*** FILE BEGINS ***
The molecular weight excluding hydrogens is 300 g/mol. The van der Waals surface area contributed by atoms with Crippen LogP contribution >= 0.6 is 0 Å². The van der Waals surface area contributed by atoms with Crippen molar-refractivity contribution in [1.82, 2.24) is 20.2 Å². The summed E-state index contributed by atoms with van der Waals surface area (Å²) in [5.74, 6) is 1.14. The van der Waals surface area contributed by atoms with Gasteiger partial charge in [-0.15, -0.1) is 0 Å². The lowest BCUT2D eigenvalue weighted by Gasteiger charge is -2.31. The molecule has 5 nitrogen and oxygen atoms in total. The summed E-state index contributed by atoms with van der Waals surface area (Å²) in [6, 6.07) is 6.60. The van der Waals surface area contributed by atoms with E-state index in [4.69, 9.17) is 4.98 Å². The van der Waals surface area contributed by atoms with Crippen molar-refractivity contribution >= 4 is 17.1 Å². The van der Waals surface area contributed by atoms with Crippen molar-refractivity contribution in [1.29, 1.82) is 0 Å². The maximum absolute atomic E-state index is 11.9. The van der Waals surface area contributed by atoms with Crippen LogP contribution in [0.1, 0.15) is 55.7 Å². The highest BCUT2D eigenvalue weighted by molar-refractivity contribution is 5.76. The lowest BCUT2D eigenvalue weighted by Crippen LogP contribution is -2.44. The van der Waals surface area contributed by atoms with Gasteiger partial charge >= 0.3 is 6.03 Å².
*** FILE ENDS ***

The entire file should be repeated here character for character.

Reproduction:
The molecular weight excluding hydrogens is 300 g/mol. The van der Waals surface area contributed by atoms with Crippen LogP contribution >= 0.6 is 0 Å². The van der Waals surface area contributed by atoms with Crippen molar-refractivity contribution in [1.82, 2.24) is 20.2 Å². The summed E-state index contributed by atoms with van der Waals surface area (Å²) in [5.74, 6) is 1.14. The van der Waals surface area contributed by atoms with Gasteiger partial charge in [-0.15, -0.1) is 0 Å². The lowest BCUT2D eigenvalue weighted by Gasteiger charge is -2.31. The molecule has 5 nitrogen and oxygen atoms in total. The summed E-state index contributed by atoms with van der Waals surface area (Å²) in [6, 6.07) is 6.60. The van der Waals surface area contributed by atoms with E-state index in [4.69, 9.17) is 4.98 Å². The van der Waals surface area contributed by atoms with Crippen molar-refractivity contribution >= 4 is 17.1 Å². The van der Waals surface area contributed by atoms with Crippen molar-refractivity contribution in [1.29, 1.82) is 0 Å². The maximum absolute atomic E-state index is 11.9. The van der Waals surface area contributed by atoms with Crippen LogP contribution in [0.1, 0.15) is 55.7 Å². The highest BCUT2D eigenvalue weighted by molar-refractivity contribution is 5.76. The lowest BCUT2D eigenvalue weighted by Crippen LogP contribution is -2.44. The van der Waals surface area contributed by atoms with Gasteiger partial charge >= 0.3 is 6.03 Å².